Polish Court Rules Pushback of Asylum Seekers Unlawful

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Two women and a child huddle in sleeping bags on the forest floor after crossing the Polish-Belarusian border near Michalowo on October 6, 2021.
© 2021 Maciej Luczniewski/NurPhoto via AP

Although a violation of international law, Polish border guards almost daily summarily push back asylum seekers attempting to cross the Polish-Belarus border. However, a Warsaw court has renewed hope that this practice might end by ruling a November expulsion order to be unlawful.

The case, bought by the Polish Helsinki Foundation for Human Rights using reports from Human Rights Watch and other nongovernmental organizations, concerned a Syrian man who, after being hospitalized in Poland, was returned to the Belarus border. On the basis of a summary expulsion order, he was forced back to Belarus, where he faced serious human rights abuses, including beatings, rape, and restriction on his movement. The court noted that border guards denied the Syrian man his express wish to apply for asylum in Poland.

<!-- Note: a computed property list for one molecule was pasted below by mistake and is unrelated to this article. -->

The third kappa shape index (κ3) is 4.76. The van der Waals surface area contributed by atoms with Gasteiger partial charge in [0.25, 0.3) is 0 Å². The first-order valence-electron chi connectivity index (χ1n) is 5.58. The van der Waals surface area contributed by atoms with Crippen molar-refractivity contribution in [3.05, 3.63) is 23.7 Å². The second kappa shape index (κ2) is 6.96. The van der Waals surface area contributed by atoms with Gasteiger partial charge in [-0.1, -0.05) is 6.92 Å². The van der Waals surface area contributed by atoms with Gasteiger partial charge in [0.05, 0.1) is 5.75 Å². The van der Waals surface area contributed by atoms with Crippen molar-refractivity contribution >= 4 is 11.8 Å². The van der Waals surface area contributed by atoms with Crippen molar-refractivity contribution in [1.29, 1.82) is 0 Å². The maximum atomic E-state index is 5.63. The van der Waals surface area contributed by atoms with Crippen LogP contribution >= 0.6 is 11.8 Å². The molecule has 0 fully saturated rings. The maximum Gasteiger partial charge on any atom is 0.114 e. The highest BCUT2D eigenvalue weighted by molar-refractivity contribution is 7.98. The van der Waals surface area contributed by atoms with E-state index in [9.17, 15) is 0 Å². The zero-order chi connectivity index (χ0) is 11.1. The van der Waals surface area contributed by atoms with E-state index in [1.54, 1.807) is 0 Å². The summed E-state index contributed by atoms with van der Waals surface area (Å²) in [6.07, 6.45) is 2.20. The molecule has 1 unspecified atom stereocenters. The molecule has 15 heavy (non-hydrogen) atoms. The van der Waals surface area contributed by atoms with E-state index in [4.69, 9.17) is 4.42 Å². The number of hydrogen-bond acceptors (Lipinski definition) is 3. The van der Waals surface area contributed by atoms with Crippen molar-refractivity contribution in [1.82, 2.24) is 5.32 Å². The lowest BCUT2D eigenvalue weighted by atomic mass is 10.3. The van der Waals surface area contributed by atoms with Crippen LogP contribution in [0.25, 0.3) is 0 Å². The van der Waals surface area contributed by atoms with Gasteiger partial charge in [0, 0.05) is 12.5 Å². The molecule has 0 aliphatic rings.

The court’s reference to reporting by nongovernmental organizations on this issue is noteworthy.

In November 2021 and June 2022, Human Rights Watch published dozens of similar, unlawful cases of pushbacks it had documented. Asylum seekers recounted disturbing stories of being detained and forced back to the border by Polish border guards. Sometimes the asylum seekers had no opportunity to lodge an asylum claim and were treated violently. Many reported suffering violence and abuse at the hands of Belarusian border guards. Volunteers in Poland attempting to provide food and water to asylum seekers risk prosecution.

By contrast, there is a humane open door policy at the Polish-Ukraine border with border guards and volunteers assisting refugees fleeing the war.

An October 2021 amendment to the Act on Aliens gave Polish border guards the power to return people without an individual assessment of their asylum claims. The Warsaw court ruling confirms that this procedure violates the right to seek asylum as guaranteed by international and EU law.

Although not final, the judgment should prompt the border guard authority to halt unlawful summary returns to Belarus and ensure that people who wish to apply for asylum in Poland can do so. The Polish Sejm, or lower house, should amend The Act on Aliens, and the government should change its border policy so it complies with its obligations under EU and international law.

If Poland fails to address continuing violations at its border, then the EU should act. Poland should be held accountable for ignoring its international obligations and for breaching EU law.

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